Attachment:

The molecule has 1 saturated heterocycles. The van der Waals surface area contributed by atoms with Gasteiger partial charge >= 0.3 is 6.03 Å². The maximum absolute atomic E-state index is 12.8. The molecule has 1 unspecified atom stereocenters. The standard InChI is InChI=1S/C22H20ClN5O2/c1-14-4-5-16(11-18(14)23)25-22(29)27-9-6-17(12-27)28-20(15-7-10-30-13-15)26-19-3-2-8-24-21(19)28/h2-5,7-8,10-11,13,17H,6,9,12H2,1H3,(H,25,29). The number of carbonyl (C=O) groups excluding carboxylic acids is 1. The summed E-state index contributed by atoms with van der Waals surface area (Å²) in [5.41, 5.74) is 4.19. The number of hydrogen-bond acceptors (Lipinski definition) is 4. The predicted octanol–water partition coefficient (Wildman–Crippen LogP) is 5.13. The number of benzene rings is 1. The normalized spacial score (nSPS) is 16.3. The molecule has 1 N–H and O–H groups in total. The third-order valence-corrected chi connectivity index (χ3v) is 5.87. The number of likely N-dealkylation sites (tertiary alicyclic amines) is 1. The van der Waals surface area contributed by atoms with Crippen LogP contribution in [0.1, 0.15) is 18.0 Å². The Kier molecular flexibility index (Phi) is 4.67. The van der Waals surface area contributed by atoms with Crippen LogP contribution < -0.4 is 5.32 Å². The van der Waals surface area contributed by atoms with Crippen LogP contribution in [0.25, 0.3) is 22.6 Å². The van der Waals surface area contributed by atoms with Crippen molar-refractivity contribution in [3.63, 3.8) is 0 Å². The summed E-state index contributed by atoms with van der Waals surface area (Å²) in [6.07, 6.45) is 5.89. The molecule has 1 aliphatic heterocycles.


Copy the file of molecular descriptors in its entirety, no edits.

The molecule has 1 saturated heterocycles. The van der Waals surface area contributed by atoms with Gasteiger partial charge >= 0.3 is 6.03 Å². The maximum absolute atomic E-state index is 12.8. The molecule has 1 unspecified atom stereocenters. The standard InChI is InChI=1S/C22H20ClN5O2/c1-14-4-5-16(11-18(14)23)25-22(29)27-9-6-17(12-27)28-20(15-7-10-30-13-15)26-19-3-2-8-24-21(19)28/h2-5,7-8,10-11,13,17H,6,9,12H2,1H3,(H,25,29). The number of carbonyl (C=O) groups excluding carboxylic acids is 1. The summed E-state index contributed by atoms with van der Waals surface area (Å²) in [5.41, 5.74) is 4.19. The number of hydrogen-bond acceptors (Lipinski definition) is 4. The predicted octanol–water partition coefficient (Wildman–Crippen LogP) is 5.13. The number of benzene rings is 1. The normalized spacial score (nSPS) is 16.3. The molecule has 1 N–H and O–H groups in total. The third-order valence-corrected chi connectivity index (χ3v) is 5.87. The number of likely N-dealkylation sites (tertiary alicyclic amines) is 1. The van der Waals surface area contributed by atoms with Crippen LogP contribution in [0.1, 0.15) is 18.0 Å². The Kier molecular flexibility index (Phi) is 4.67. The van der Waals surface area contributed by atoms with Crippen LogP contribution < -0.4 is 5.32 Å². The van der Waals surface area contributed by atoms with Crippen LogP contribution in [0.25, 0.3) is 22.6 Å². The van der Waals surface area contributed by atoms with Crippen molar-refractivity contribution in [3.63, 3.8) is 0 Å². The summed E-state index contributed by atoms with van der Waals surface area (Å²) in [6.07, 6.45) is 5.89. The molecule has 1 aliphatic heterocycles.